• Ask around!: Friends or co-workers who gave up gaming years ago (why???) and might still have their old games lying around in a garage, just like I did. Ask around! I recently did exactly that at work and managed to get six games in great condition for only $10 each, including Eye of the Beholder II and System Shock.

Collecting big box PC games is incredibly addictive, and a reminder of a happier time when games were more that some digital files; they were an entire experience. It can seem overwhelming at first, but the best way to overcome this is to set goals – track down all the SCUMM engine games, or maybe all the SSI Gold Box RPGs.

Tell us about your favorite big box PC games in the comments section below.

Good luck, and happy hunting!

Thanks for reading, we hope you enjoyed the article! If you’d like to see some related content, and support Exclusively Games in the process, click on our Amazon Affiliate links listed below to find related products. – EG Staff

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  1. Awesome collection and introductory article! I wish I’d kept the boxes and manually of all the video games I have, but over the years and changing priorities, I’ve ditched everything but the disks 🙁

  2. Josh Cruise on April 11, 2019 at 5:29 pm said

    Check out Lazy Game Reviews or LGR on youtube. That guy’s collection makes me so envious.

  3. Laserwulf on April 11, 2019 at 5:41 pm said

    I didn’t save any of the big cardboard boxes that my ’90s games came in, but I still have some relics of a lost art from that era: PC game manuals. Warcraft II and Starcraft had amazing art & background info. Sim City 2000 had an entire section of essays(!) and poetry(!!!) all about urban life. I never even owned SimEarth but I have the manual, since much of it isn’t even about playing the game, but rather Gaia Theory and planetary biology. Nowadays you’d just look that stuff up online, but there’s something to be said for a well-presented collection of high-quality content that you can hold, flip through years/decades after the company disappears… and read when there’s an internet outage.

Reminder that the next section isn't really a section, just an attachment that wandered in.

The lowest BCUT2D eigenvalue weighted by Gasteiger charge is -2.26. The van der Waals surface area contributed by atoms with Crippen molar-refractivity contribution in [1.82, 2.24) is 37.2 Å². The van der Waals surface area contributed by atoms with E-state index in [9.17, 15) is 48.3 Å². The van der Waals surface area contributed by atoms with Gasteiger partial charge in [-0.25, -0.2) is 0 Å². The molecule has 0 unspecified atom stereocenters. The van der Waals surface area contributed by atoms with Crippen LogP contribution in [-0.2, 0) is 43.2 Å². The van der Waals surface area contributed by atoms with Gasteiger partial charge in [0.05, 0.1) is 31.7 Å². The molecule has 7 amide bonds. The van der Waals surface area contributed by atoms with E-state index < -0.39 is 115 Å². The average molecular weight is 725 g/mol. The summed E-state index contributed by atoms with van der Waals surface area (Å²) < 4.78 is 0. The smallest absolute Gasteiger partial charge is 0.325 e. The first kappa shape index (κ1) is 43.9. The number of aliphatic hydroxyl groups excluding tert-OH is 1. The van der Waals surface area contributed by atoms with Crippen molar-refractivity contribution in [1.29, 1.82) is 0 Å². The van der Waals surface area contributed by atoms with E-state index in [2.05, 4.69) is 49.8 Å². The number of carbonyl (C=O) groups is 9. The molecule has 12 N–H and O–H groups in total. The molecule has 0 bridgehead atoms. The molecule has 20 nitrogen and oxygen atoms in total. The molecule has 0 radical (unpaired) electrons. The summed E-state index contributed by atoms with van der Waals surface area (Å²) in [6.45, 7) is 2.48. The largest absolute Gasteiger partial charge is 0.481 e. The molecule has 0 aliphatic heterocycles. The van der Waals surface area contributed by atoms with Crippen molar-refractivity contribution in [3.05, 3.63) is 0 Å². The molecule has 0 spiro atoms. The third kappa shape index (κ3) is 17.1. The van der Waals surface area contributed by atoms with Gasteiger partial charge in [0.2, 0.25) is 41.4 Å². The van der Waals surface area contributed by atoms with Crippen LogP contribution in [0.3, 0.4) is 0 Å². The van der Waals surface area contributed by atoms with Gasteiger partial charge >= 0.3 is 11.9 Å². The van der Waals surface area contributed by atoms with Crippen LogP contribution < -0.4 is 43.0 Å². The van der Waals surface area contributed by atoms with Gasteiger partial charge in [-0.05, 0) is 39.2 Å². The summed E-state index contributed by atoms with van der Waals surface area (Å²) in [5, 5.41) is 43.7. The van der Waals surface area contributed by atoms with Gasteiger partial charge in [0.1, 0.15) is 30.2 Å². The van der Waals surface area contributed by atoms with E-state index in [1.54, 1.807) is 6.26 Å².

4. Thoraxe41 on April 12, 2019 at 8:23 am said

    Yeah good memories. Dispute being a mediocre game MOO 3’s manual was a fun read. It had basically a short novel of the plot spread throughout the book.

  5. Great group to big box shown and tell:
    Plus a marketplace for old boxed games:

  6. I absolutely loved so many of the SSI games!

  7. I used to love getting those because of the creative little bits of things you’d find inside. games like Return to Zork or Myst or Stonekeep had all kinds of interesting supplemental material in them. My kingdom for a cloth map!

  8. I love this article because it covers the hidden truth that having a physical copy was a very positive and enjoyable aspect of purchasing a game. Digital distribution is like taking the wrapping off of a present. Opening a PC game box to find an in-game item like an Ultima series game or a cloth map or the manual was a perk that doesn’t exist anymore.

    Also, if you’re in a situation living in the countryside without decent internet you probably lament the absolute lack of physical gaming markets which I used when I lived in the sticks.

  9. Love Big Box PC game Cases….They will never go out of style.

  10. otakukrill on May 7, 2019 at 6:48 pm said

    i just started building a collection of big box pc games about a year and so far i only have a 7 or 8. i’m trying to find then in the wild i find its more fun and means more to me rather then just getting them off ebay. i did get my hands on clive barker’s undying recently im looking forward to playing it.

    • I have to agree, while finding them “in the wild” is a much slower process, it is vastly more rewarding (and cheaper).

      I found Earth 2150 in a YMCA op shop over the weekend for only $5, in fantastic condition.